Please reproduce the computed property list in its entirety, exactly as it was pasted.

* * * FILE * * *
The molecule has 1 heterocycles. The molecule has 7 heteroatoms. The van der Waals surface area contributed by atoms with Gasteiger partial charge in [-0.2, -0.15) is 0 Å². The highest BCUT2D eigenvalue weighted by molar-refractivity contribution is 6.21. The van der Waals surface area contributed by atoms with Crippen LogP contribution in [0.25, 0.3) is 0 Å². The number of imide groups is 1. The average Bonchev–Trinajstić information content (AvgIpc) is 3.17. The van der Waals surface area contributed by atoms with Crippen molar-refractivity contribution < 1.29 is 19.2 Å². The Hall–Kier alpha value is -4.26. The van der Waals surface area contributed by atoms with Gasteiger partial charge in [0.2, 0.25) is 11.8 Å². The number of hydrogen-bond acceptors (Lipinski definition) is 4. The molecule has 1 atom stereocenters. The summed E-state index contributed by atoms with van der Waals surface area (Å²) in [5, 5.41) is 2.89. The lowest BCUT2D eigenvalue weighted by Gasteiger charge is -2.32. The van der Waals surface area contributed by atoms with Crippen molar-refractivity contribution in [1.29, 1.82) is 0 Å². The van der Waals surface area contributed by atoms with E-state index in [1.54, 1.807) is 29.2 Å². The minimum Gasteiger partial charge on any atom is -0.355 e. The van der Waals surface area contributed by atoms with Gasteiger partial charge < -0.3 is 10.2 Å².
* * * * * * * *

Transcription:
The molecule has 1 heterocycles. The molecule has 7 heteroatoms. The van der Waals surface area contributed by atoms with Gasteiger partial charge in [-0.2, -0.15) is 0 Å². The highest BCUT2D eigenvalue weighted by molar-refractivity contribution is 6.21. The van der Waals surface area contributed by atoms with Crippen LogP contribution in [0.25, 0.3) is 0 Å². The number of imide groups is 1. The average Bonchev–Trinajstić information content (AvgIpc) is 3.17. The van der Waals surface area contributed by atoms with Crippen molar-refractivity contribution < 1.29 is 19.2 Å². The Hall–Kier alpha value is -4.26. The van der Waals surface area contributed by atoms with Gasteiger partial charge in [0.2, 0.25) is 11.8 Å². The number of hydrogen-bond acceptors (Lipinski definition) is 4. The molecule has 1 atom stereocenters. The summed E-state index contributed by atoms with van der Waals surface area (Å²) in [5, 5.41) is 2.89. The lowest BCUT2D eigenvalue weighted by Gasteiger charge is -2.32. The van der Waals surface area contributed by atoms with Crippen molar-refractivity contribution in [1.29, 1.82) is 0 Å². The van der Waals surface area contributed by atoms with E-state index in [1.54, 1.807) is 29.2 Å². The minimum Gasteiger partial charge on any atom is -0.355 e. The van der Waals surface area contributed by atoms with Gasteiger partial charge < -0.3 is 10.2 Å².